Demonstrators across Iraq acknowledge the steps taken by the new government to meet their demands, but the massive street protests have resumed with new energy.
BAGHDAD, Iraq — After about two months of quiet due to pandemic concerns, Iraqi protesters returned to the streets soon after the formation of the new government.
The protests that erupted last year in October resulted in Adil Abdul Mahdi’s resignation and withdrawal of the last two prime ministers. After the approval of Mustafa al-Kadhimi’s government, the new prime minister announced plans to tackle corruption and address the protesters' demands.
Baghdad, Wasit, Dhi Qar, Al-Muthanna, Babel, Al-Qadisiyyah and Karbala provinces have been rocked by protests since last week. There have been several clashes between the protesters and the security forces. On May. 18, four activists were arrested in Diwaniya, the capital of Al-Qadisiyyah. Security forces also attacked protesters at the Ahdab oil field in Wasit province, burning their tents and damaging their vehicles. On May. 19, security forces fired live ammunition at protesters in Diwaniya, killing at leat one and injuring many others.
Protesters still complain about activists and paramedics being abducted. Prominent activist Haidar al-Lami was abducted on May. 18 when he was returning to Tahrir Square in Baghdad. Though those arrested and abducted were released by direct order from the prime minister, the protesters have not only reduced their activities but have stepped up the protests and raised their demands.
As summer approaches, the protests are expanding in the southern provinces over a lack of electricity and clean water. Hundreds of protesters gathered May. 16 in front of the governor's office in Basra, which has suffered salinity problems for last few years.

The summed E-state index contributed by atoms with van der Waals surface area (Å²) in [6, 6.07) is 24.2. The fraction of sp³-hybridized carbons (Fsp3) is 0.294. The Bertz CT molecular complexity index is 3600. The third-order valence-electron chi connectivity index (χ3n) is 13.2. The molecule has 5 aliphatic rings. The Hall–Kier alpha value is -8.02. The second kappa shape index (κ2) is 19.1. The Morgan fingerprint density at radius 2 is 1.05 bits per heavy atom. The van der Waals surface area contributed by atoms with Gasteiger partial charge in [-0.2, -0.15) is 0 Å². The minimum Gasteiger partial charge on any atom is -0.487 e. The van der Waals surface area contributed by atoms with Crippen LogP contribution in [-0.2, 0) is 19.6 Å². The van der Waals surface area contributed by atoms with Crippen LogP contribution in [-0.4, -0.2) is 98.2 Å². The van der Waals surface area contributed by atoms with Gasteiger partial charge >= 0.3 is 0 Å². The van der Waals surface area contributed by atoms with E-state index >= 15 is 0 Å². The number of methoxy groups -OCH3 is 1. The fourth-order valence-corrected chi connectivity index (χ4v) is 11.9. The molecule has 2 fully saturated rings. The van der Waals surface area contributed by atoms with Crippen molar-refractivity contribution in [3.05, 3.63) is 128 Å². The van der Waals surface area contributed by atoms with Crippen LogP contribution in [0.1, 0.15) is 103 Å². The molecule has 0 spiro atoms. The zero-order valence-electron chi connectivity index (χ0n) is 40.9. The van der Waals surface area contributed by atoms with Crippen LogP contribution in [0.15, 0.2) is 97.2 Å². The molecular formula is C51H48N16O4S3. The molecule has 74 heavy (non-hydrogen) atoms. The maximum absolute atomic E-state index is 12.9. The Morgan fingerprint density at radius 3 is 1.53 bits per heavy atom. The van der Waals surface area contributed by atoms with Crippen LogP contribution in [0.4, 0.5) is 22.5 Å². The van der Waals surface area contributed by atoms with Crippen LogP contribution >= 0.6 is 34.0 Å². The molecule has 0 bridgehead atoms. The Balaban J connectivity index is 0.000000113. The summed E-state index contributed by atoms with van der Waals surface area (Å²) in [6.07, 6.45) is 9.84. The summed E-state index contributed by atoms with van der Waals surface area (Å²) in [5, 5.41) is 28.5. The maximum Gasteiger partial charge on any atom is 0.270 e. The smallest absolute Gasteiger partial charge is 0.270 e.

Although Kahdimi has mapped out an ambitious reform program and has reached out directly to the protesters, some have adopted a wait-and-see attitude, skeptical of any action by the ruling elite.
Protest coordinators have given the new government a month to prosecute those behind the killing and wounding of thousands of protesters. Baghdad protest coordinator Zulfiqar Hussain told Al-Monitor, "The demonstrations are continuing and there will be a new wave of them after the upcoming Eid al-Fitr holiday. The first demand will be the trial of Abdul-Mahdi along with early elections, a fair electoral law, the formation of a fair election commission and the prosecution of corrupt politicians."
Kadimi has taken a series of measures in response to the protesters' demands designed to give him time to implement his reform plans.
He ordered the detained protesters released in line with the Iraqi Constitution, which ensures the right to protest. Kadhimi also vowed to “hold those who shed Iraqi blood accountable” in reference to the protesters killed during the demonstrations, and to compensate their losses.
By the order of the prime minister, security forces raided the headquarters of the Iran-backed militia Thaar Allah in Basra after some demonstrators were shot from the office.
Last week, assassinated Iranian commander Qasem Soleimani’s portrait was removed from its hanging place near Baghdad's international airport. Protesters were chanting against Soleimani, accusing him of being behind the militia attacks against the protesters last year. Soleimani was killed in a drone attack by the United States early this year.